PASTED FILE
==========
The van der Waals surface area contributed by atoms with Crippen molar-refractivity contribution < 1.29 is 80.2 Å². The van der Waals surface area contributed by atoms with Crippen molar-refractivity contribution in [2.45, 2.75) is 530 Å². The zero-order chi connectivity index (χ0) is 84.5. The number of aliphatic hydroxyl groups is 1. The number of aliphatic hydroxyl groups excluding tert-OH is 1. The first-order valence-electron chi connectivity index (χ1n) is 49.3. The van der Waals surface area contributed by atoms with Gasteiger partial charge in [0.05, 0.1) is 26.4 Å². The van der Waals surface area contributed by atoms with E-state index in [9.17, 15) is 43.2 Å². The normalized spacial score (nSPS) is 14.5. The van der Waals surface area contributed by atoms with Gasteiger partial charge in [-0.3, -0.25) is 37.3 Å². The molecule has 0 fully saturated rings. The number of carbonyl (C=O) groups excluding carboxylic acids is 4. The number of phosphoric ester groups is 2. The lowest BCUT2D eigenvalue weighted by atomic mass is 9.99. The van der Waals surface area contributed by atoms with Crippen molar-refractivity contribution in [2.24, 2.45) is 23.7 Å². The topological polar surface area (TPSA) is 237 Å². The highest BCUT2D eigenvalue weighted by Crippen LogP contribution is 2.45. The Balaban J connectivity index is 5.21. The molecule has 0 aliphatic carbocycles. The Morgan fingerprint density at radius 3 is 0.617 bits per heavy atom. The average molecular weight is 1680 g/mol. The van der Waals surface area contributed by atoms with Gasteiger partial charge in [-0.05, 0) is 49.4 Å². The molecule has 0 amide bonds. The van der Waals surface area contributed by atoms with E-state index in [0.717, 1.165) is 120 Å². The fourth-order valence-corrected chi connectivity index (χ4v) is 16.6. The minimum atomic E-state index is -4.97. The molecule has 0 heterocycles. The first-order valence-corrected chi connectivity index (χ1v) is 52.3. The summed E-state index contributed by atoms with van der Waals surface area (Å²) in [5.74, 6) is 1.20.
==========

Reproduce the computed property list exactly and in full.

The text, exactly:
The van der Waals surface area contributed by atoms with Crippen molar-refractivity contribution < 1.29 is 80.2 Å². The van der Waals surface area contributed by atoms with Crippen molar-refractivity contribution in [2.45, 2.75) is 530 Å². The zero-order chi connectivity index (χ0) is 84.5. The number of aliphatic hydroxyl groups is 1. The number of aliphatic hydroxyl groups excluding tert-OH is 1. The first-order valence-electron chi connectivity index (χ1n) is 49.3. The van der Waals surface area contributed by atoms with Gasteiger partial charge in [0.05, 0.1) is 26.4 Å². The van der Waals surface area contributed by atoms with E-state index in [9.17, 15) is 43.2 Å². The normalized spacial score (nSPS) is 14.5. The van der Waals surface area contributed by atoms with Gasteiger partial charge in [-0.3, -0.25) is 37.3 Å². The molecule has 0 fully saturated rings. The number of carbonyl (C=O) groups excluding carboxylic acids is 4. The number of phosphoric ester groups is 2. The lowest BCUT2D eigenvalue weighted by atomic mass is 9.99. The van der Waals surface area contributed by atoms with Crippen molar-refractivity contribution in [2.24, 2.45) is 23.7 Å². The topological polar surface area (TPSA) is 237 Å². The highest BCUT2D eigenvalue weighted by Crippen LogP contribution is 2.45. The Balaban J connectivity index is 5.21. The molecule has 0 aliphatic carbocycles. The Morgan fingerprint density at radius 3 is 0.617 bits per heavy atom. The average molecular weight is 1680 g/mol. The van der Waals surface area contributed by atoms with Gasteiger partial charge in [-0.05, 0) is 49.4 Å². The molecule has 0 amide bonds. The van der Waals surface area contributed by atoms with E-state index in [0.717, 1.165) is 120 Å². The fourth-order valence-corrected chi connectivity index (χ4v) is 16.6. The minimum atomic E-state index is -4.97. The molecule has 0 heterocycles. The first-order valence-corrected chi connectivity index (χ1v) is 52.3. The summed E-state index contributed by atoms with van der Waals surface area (Å²) in [5.74, 6) is 1.20.